Why does privacy matter? Because our freedom is at stake
What do you think are some of the biggest issues facing society at the moment that have been caused, at least in part, by technology? And how do you think we might fix them? I run ethics by design workshops and at the beginning of every session I ask the participants to call out the ways that technology has affected society. We write them on a big white board. Various themes are constant: disinformation, future of work, the concept of community, and the new attention economy are often discussed. And the more I start to think about each of these issues, the more I realise they are all wrapped up in a big question: how do we ensure that humans have a right to choose? How do we maintain our freedom?
Whether it’s our freedom to be economically independent from the state, the freedom to choose who we vote for in elections with accurate information, the freedom to make choices about what to buy and what to watch, and ultimately the freedom to set goals and then fulfil them… we need to understand what freedom might mean in a digital world.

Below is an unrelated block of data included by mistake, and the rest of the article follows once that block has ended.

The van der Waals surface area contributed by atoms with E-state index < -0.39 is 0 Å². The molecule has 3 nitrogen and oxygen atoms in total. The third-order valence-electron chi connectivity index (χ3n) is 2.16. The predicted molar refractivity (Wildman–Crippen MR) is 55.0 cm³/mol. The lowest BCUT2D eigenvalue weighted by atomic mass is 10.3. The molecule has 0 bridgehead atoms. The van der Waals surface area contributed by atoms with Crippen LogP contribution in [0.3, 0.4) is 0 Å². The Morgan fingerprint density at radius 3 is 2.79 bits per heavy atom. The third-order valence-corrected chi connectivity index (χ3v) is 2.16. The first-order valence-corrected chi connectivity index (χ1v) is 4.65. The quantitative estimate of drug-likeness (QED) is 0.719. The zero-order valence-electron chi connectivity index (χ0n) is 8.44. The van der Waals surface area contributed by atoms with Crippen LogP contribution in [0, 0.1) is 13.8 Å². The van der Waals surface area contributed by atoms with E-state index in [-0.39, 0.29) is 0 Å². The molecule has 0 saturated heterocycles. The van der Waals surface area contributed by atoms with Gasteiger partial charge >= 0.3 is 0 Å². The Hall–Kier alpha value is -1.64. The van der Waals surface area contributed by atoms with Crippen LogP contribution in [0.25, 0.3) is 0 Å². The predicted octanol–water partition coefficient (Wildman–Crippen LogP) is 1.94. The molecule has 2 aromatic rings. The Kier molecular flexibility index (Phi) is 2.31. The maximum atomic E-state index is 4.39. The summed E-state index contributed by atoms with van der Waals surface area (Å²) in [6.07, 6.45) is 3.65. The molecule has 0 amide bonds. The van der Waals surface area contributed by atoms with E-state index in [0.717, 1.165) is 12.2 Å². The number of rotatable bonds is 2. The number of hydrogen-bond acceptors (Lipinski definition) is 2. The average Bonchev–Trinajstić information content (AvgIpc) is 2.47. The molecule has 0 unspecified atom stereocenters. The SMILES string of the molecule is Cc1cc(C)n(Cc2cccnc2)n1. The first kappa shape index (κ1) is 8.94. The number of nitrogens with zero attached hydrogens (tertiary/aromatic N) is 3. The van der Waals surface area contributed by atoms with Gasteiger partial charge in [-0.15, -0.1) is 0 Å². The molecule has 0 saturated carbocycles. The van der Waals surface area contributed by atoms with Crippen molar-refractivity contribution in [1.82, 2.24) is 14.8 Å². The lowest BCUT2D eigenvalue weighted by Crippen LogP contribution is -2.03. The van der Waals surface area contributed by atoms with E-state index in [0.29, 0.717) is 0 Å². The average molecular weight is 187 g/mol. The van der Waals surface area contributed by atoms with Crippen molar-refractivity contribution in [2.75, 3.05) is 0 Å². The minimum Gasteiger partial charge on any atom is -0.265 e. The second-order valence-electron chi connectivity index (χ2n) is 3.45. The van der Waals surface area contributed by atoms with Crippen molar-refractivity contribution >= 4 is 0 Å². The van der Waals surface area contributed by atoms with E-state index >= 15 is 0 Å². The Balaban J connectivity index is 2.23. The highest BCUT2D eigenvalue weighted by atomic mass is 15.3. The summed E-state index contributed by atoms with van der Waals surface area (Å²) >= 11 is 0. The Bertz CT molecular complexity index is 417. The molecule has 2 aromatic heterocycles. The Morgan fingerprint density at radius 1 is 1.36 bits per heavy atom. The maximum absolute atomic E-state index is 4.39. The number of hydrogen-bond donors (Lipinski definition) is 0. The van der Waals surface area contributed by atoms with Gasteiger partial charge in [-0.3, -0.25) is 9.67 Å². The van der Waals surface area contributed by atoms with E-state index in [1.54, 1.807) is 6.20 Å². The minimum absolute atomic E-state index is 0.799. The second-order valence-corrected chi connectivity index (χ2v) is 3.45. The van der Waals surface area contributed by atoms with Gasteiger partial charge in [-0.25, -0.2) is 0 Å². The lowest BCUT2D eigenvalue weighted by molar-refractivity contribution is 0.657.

Protecting what makes us human*
Humans have always been influenced by our physical environment, our relationships and our biology. We walk a fine balance between being cognitive and self-determined beings, and ones that are driven by unconscious bias and biological needs. Despite the claims that we can never have ‘true’ freedom, I believe that it is important for our societies to maintain that individuals have the freedom to choose the direction of their lives and their actions. James Williams puts these in three categories:
- The freedom to do what we want to do
- The freedom to be who we want to be
- The freedom to want what we want to want
This liberty is what distinguishes us from machines and animals. Humans are a great story- telling, incredibly loving, and terribly violent group of biological beings. Machines are driven by algorithms and processes, and animals are driven by genetic determinism.
Historically, we value our freedom. There have been many bloody fights for democratic emancipation. But what does freedom mean in a digital age when the threat comes not from other humans, but the creations of humans — when the threat comes from machines.